Video, Rice Firing Could Swing Pendulum

Two years ago Rutgers coach Mike Rice was universally viewed as a victim of one of the worst officiating blunders ever. He may now become the poster child for those who challenge coaches who push youth to get more out of themselves by striving to win and excel. While not condoning the hurling of basketballs at players and other activities for which Rice was sent to counseling and then fired, there is danger of the pendulum swinging the other way.

Monday Breitbart Sports reported on a school board's banning of dodge ball as the latest move toward politically correct sports. A school board member went so far as to cite the tragic shootings at Sandy Hook as a reason kids should not be allowed to throw dodge balls at each other.

While basketballs are not designed for the purpose of being hurled at unsuspecting players, dodge balls are. What's next, having life guards monitor college kids on spring break to make sure beach balls are not being thrown at each other to make certain students feel weaker?

Just as good teachers convince youth to expand their minds by trying to solve math problems they at first believe are impossible, coaches need to convince youth they can improve their bodies if they push to run a little faster and jump a little higher.

We give students 3.5 GPAs to measure progress, and sometimes having a coach get on a player will help him or her access and develop better health habits and work ethics.

As for Rice himself, his firing comes two years after he was receiving sympathy. In 2010 he took Villanova to overtime with unknown NEC champ Robert Morris, and in 2011 he was victimized by one of the worst officiating blunders ever in the Big East tournament to end his season--but handled it with class. Oh how times have changed.

The fiery Rice seemed to be just what Rutgers needed to return to glory. He coached only two years at Robert Morris, winning the NEC both times. His masterful coaching of the 15-seed Robert Morris then took 2-seed Villanova into overtime before finally falling 73-70, convincing Rutgers he was ready to coach at the Big East level.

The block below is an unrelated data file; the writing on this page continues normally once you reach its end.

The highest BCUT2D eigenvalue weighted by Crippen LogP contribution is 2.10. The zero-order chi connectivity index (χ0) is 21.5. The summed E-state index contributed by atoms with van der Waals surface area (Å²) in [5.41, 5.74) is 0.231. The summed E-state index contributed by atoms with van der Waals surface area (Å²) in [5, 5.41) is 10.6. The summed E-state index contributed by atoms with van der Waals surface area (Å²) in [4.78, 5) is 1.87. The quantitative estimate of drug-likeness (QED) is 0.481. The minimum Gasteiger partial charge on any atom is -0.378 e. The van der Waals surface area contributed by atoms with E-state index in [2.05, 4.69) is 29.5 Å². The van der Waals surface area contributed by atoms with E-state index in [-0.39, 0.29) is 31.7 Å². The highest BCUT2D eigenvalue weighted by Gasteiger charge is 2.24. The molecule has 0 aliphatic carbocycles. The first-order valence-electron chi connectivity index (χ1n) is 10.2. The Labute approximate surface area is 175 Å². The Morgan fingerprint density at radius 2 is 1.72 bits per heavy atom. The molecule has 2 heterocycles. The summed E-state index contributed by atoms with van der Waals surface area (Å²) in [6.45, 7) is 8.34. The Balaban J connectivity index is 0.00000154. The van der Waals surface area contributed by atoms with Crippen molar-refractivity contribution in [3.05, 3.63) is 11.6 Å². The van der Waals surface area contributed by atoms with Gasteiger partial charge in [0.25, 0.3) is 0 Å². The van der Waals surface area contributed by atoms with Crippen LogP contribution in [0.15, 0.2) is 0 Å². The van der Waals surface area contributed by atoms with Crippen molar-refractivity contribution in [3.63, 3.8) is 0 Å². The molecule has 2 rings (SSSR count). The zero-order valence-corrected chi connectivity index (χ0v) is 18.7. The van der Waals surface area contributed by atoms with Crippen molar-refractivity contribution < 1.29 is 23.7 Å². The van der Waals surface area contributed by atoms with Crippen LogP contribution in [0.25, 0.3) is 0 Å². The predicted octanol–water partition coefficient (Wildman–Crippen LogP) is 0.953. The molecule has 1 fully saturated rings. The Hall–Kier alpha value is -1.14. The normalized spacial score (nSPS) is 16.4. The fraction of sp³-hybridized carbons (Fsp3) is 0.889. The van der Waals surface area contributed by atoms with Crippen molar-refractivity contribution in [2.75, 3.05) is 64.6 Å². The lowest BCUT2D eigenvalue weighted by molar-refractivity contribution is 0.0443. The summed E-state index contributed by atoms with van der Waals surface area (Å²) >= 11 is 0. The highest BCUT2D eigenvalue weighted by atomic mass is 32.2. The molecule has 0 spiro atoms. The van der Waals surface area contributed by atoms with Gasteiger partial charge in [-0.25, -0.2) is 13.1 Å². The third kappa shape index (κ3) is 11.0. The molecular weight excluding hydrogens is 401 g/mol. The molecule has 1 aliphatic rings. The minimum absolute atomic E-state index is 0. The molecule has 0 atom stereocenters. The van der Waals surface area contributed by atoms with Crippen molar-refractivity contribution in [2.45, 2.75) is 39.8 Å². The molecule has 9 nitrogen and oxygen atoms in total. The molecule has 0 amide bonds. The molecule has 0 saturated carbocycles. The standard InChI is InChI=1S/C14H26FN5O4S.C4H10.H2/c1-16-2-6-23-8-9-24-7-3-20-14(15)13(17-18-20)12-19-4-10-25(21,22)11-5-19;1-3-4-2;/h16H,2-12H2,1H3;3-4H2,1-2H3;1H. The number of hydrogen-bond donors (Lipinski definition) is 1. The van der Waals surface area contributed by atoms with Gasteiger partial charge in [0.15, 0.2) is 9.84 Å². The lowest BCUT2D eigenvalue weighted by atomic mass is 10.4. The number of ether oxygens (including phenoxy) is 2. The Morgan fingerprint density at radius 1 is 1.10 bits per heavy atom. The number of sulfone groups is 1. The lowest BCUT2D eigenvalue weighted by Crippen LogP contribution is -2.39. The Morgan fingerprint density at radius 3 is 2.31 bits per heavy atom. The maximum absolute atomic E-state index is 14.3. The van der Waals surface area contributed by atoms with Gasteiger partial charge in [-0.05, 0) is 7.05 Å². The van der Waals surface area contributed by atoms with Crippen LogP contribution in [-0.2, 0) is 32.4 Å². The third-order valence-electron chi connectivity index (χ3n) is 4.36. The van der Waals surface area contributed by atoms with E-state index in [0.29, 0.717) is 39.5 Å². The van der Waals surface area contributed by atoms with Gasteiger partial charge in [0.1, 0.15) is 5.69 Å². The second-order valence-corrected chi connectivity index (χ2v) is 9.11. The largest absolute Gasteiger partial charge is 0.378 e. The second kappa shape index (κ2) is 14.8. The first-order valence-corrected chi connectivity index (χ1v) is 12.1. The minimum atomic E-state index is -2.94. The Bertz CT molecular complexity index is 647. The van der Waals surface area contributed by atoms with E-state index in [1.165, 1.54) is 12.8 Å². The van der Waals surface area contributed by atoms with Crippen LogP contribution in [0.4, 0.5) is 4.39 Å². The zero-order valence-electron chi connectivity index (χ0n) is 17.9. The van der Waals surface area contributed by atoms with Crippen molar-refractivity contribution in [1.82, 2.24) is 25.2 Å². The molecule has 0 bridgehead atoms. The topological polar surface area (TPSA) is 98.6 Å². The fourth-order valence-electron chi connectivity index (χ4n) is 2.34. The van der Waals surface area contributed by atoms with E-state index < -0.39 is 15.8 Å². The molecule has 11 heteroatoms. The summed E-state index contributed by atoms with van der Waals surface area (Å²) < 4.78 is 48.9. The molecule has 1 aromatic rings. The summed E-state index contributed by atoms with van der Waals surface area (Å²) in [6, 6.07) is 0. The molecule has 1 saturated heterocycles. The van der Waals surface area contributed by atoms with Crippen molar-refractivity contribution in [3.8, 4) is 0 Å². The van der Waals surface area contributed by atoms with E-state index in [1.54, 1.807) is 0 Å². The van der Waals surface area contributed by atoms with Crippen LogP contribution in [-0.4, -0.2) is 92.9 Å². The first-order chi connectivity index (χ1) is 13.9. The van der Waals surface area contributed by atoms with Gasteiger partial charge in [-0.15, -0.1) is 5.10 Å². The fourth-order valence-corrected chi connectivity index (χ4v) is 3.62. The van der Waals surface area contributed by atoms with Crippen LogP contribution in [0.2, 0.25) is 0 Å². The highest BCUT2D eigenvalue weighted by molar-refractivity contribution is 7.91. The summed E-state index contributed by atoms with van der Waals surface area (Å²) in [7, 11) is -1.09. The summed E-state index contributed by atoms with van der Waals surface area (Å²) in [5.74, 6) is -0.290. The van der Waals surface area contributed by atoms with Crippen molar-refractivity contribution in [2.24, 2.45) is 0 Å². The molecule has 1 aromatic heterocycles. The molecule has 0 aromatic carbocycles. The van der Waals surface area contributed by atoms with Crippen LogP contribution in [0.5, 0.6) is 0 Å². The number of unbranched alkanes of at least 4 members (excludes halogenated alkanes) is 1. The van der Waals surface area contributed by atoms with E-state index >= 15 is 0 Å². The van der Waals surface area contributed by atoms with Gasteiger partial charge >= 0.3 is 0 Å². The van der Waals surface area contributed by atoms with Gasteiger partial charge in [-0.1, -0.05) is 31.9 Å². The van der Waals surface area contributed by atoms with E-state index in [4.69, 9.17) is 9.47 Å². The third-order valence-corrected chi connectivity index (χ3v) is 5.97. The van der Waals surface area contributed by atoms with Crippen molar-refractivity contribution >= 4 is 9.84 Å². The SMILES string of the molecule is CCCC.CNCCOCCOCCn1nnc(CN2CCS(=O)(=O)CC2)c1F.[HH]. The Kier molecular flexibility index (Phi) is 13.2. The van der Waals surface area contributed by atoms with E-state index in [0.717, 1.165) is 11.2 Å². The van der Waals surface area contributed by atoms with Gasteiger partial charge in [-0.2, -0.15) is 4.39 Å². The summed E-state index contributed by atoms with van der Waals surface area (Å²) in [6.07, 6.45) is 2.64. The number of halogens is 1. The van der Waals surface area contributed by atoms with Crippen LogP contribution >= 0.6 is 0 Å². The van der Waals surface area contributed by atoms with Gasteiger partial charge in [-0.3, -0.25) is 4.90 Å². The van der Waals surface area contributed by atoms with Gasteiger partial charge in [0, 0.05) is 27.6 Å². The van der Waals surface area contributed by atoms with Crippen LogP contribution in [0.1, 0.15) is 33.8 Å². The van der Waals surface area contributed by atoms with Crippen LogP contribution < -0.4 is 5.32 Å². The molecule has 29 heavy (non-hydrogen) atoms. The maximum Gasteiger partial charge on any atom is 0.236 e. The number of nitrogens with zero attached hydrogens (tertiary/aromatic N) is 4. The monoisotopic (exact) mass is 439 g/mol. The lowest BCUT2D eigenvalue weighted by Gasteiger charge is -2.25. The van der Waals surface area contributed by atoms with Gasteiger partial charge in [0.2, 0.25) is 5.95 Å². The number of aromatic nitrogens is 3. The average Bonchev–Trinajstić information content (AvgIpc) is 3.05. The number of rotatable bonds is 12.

He never had a winning record in his three-year career with the Scarlet Knights, but his defining moment in the public eye until this week was a moment in which he was the victim of terrible officiating.

Anyone who has refereed basketball, even at the intramural level, is very hesitant to criticize referees. The game appears to move so much faster on the court than with the distance of the TV, and the nuances of calling a charge if the player has position (not both feet flat on the ground like decades ago) and the offensive player lowers the shoulder, allowing body contact after a blocked shot, and even catching deflections.

This was one of the few times I was shocked at refereeing. Experienced referees such as Tim Higgins, Jim Burr and Earl Walton literally walked off the court and missed the end of the game.

Rice had coached Rutgers to an upset overtime win against Seton Hall in the opening round, and then took heavily favored St. John's to the brink to keep hopes of an automatic NCAA bid alive for another day.

As shown here, St. John's led 65-63 and got the ball, and then Rutgers got a huge break. St. John's forward Justin Browlee got away from Rutgers defenders to dribble out the last seconds, but with 1.7 seconds left he started to run with the ball to throw it into the stands (an obvious travel to give the ball back to Rutgers for a final game-winning inbound play) AND in the process stepped out of bounds to ensure Rutgers would get an out-of-bounds play even if the travel was missed. (see Daily News coverage)

There was one problem: all three referees had started to walk off the court. Tim Huggins actually looked back over his shoulder as he walked toward the locker room and seemed to see the travel, but had no idea there was time on the clock and never made the call.

Despite the Big East apologizing and all three referees withdrawing from the rest of the tournament, Rice emerged as an apparent class act.

He portrayed intense hurt for his players, but somehow avoided lambasting the referees who were obviously in the wrong.

 


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